does anyone ever protest them?

Anonymous said...

I have a few questions. What is it that you want to progress to? What is it exactly that you think we should become? I know that our system/Country is not perfect, but there is little out there that can even come close to our way of life here in the America.

On the mining company supporting the Teaparty movement, and the Westboro church being an absolutely vial organization I agree. On the other hand it is not fair to judge a movement based on the actions of the few. Doing this is stereotyping, and disgusting. It would be no different than someone getting on your blog and saying that you were a progressive there for you, and all who agree with you are radical socialist/communists that love Chaves and want the total destruction of our current system/country. Where as I believe that the majority of people who read your blog, such as myself, can see the good and the not so good in your opinions. I believe that the American people for the most part do want the same thing, the differences lie in the way to achieve it. But their will always be the few extremists in any walk of life.

We all need to keep an open mind and judge others by there actions and not the actions of those around them.

Thank you for caring.

KaJo said...

Anonymous @ April 12, 2010 4:11 AM, I think lexcade and Phil were rather specific as to who they were condemning, without "stereotyping" as you put it.

Leave that to the Teapartiers, who seem to think that all progressives or anyone leaning even a fraction to the left of center is a "radical leftist".

In case you hadn't noticed, over the past 40 years or so, the country as a whole has been migrating philosopically to the right, so that now what used to be a centrist philosophy is called "radical left" and anyone who's not a radical rightist is being condemned as a RINO.

THAT'S who's been doing the judgments, and yes, it IS disgusting.

Will you surface again to protest when the far-right Republicans in Congress insist that the next Supreme Court nominee be more of a conservative than Stevens was, who was a centrist conservative himself back when he was nominated?

We'll never know, because you're anonymous.

Philip Munger said...

One one side of the Tea Party story, we have its initially highly secret subornation by rich backers, who hired operatives to get it ramped up; on the other side, all along there have been the ties to the "Pstriot" movement, so well documented by David Neiwert and others, as being a seditious set of groups; in the middle, there are thousands of under-informed Americans, hoping for change in bloated government; along with an unhealthy mix of racists who never bothered to complain about the growth of big government under a white republican but now see all sorts of problems.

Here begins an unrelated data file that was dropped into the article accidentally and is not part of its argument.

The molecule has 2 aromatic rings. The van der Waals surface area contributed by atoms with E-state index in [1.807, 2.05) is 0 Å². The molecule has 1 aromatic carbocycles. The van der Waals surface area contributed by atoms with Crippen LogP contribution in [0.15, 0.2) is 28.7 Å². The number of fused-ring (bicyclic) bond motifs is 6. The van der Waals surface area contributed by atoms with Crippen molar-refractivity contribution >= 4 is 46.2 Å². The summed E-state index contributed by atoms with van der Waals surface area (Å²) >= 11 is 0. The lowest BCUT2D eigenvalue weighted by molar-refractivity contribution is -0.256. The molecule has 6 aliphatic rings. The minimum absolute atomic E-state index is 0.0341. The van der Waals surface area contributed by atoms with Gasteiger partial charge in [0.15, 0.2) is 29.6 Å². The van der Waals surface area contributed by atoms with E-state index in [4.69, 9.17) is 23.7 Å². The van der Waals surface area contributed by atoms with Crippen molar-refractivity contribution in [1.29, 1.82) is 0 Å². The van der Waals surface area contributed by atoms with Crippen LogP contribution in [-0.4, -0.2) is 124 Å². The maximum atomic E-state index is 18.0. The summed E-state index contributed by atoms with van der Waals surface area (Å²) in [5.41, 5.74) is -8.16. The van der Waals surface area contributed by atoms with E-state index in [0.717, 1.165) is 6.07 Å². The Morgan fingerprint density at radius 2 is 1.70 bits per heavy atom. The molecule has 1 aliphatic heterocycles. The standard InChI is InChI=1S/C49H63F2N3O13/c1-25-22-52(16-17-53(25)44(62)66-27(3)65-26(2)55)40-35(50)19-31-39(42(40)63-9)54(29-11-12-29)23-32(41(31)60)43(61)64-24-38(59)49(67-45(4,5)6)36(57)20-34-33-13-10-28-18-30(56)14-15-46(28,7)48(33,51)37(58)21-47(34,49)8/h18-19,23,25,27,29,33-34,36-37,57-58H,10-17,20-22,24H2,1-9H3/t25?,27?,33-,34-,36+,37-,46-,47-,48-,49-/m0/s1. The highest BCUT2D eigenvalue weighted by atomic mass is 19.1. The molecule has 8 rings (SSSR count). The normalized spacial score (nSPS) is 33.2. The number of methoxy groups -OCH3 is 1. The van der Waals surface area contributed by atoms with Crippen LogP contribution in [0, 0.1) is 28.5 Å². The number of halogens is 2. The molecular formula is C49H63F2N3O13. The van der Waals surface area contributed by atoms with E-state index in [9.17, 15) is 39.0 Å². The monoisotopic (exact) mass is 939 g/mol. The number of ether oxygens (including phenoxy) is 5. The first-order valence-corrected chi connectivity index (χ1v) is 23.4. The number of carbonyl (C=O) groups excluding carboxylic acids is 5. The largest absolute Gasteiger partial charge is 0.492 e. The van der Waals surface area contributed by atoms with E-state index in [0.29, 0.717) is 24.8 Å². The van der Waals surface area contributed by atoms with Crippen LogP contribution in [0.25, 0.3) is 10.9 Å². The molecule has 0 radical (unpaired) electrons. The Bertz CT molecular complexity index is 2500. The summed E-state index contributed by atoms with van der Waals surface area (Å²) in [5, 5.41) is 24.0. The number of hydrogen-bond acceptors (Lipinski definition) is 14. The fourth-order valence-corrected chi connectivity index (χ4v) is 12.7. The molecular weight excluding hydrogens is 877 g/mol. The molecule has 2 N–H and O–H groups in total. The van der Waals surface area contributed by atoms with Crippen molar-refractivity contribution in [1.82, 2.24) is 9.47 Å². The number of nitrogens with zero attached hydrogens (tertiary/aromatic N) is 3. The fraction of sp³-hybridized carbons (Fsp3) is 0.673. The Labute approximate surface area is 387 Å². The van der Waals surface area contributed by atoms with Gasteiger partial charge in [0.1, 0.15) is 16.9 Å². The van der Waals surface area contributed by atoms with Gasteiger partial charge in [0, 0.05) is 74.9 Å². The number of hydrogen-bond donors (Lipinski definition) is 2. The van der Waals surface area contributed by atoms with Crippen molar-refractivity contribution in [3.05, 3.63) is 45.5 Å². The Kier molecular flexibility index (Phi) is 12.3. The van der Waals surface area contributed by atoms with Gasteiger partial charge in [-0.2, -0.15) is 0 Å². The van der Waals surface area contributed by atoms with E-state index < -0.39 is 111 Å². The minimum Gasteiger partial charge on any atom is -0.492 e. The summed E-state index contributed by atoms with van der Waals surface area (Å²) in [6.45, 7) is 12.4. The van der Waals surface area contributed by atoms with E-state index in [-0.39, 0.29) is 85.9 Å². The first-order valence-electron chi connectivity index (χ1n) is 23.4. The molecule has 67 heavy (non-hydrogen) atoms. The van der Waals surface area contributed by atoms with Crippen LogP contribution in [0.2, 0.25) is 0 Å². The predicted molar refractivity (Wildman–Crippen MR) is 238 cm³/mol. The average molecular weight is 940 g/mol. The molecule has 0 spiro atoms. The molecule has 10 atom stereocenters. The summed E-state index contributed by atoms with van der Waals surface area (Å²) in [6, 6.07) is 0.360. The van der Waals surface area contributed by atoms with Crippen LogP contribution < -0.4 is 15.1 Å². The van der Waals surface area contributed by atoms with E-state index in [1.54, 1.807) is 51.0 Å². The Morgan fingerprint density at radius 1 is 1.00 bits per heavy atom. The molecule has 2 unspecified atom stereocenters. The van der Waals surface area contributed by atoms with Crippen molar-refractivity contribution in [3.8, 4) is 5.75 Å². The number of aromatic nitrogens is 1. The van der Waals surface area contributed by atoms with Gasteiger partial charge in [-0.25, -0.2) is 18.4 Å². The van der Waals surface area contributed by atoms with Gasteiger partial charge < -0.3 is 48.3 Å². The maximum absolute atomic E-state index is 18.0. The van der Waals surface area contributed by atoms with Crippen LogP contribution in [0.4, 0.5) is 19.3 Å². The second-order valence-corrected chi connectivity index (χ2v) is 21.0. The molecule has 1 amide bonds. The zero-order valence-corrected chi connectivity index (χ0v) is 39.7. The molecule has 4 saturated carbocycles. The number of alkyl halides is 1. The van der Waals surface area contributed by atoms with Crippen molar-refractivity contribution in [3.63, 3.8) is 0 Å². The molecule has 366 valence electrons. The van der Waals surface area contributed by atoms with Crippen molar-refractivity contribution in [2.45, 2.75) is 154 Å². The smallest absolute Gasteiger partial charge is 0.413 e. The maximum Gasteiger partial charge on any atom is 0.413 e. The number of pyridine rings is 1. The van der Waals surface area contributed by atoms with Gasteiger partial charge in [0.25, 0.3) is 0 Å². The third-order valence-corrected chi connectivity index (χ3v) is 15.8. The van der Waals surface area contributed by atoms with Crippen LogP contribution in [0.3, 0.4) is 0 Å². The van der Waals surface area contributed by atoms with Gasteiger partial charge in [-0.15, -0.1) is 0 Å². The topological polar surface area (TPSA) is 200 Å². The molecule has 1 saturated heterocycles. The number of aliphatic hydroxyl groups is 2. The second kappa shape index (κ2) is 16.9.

freeper said...

If we just boil it back down to coal, and the issue of whether coal is feasible, necessary or desirable, the answer is no on all counts.

I don't care what political ideology you want to approach the issue from, the reality is that coal is unacceptable and should be opposed in any form it might be promoted.

Shutting down coal mining, be it Chuitna or mountain top mining, or any other form of coal extraction should be the focus.

Do try to maintain focus.

Trying to tie this issue to any and every nutjob ideologue or dispensable and dismissible pseudo-movement only detracts from what the focus should be.

No Chuitna, and ultimately, no more dependence on coal.
Diversions into the idiocy of factional minorities and extremisms doesn't and won't advance the focus.

lexcade said...


that's all well and good, and should be an eventual outcome. but we can't just go and shut down all the mines right now.

i come from a small coal-mining town in Appalachia and from at least 3 generations of coal miners, so yes, i'm upset by the actions of the Westboro Baptist Church. like police officers and firefighters, coal miners also have a 'brotherhood', so when there's a loss, we all feel it whether we knew anyone or not.

it's safe to say that coal BUILT my town, and that eliminating coal outright without supplying any other options would bankrupt it. that nearly happened in the 70s, and the town STILL hasn't recovered. if we're going to do anything about coal, we need to supply options for these small towns where coal is still the #1 industry, otherwise, they'll quickly fade into nothing. once a viable option comes into play, i'll happily watch coal become a thing of the past. until then, closing these mines is a really, really, really bad idea.

lexcade said...
This comment has been removed by the author.
Anonymous said...


This is Anonymous. It's not that I do not agree with the point behind the blog. I just don't like it when people judge a group based on a few individuals actions. Now by no means am I saying that this is only happening against the Teapary. This is something that many are guilty of. I just think that it drastically reduces the impact of the article/blog (what have you) when you start playing this "he said she said" type game. It’s like when you are in a debate with someone and they start yelling obscenities and making obscene gestures, you immediately tune them out. I was just trying to point out that the author could have gotten his point across without even mentioning the teapartiers. I just hate the unneeded low blows and pointless comments used just to attract attention to something. Once again, many are guilty of this. Whatever happened to good old debate such as we are having. Not once have we used a sweeping statement to describe/attack one another to prove a point or try and get the upper hand.

Thank you for caring.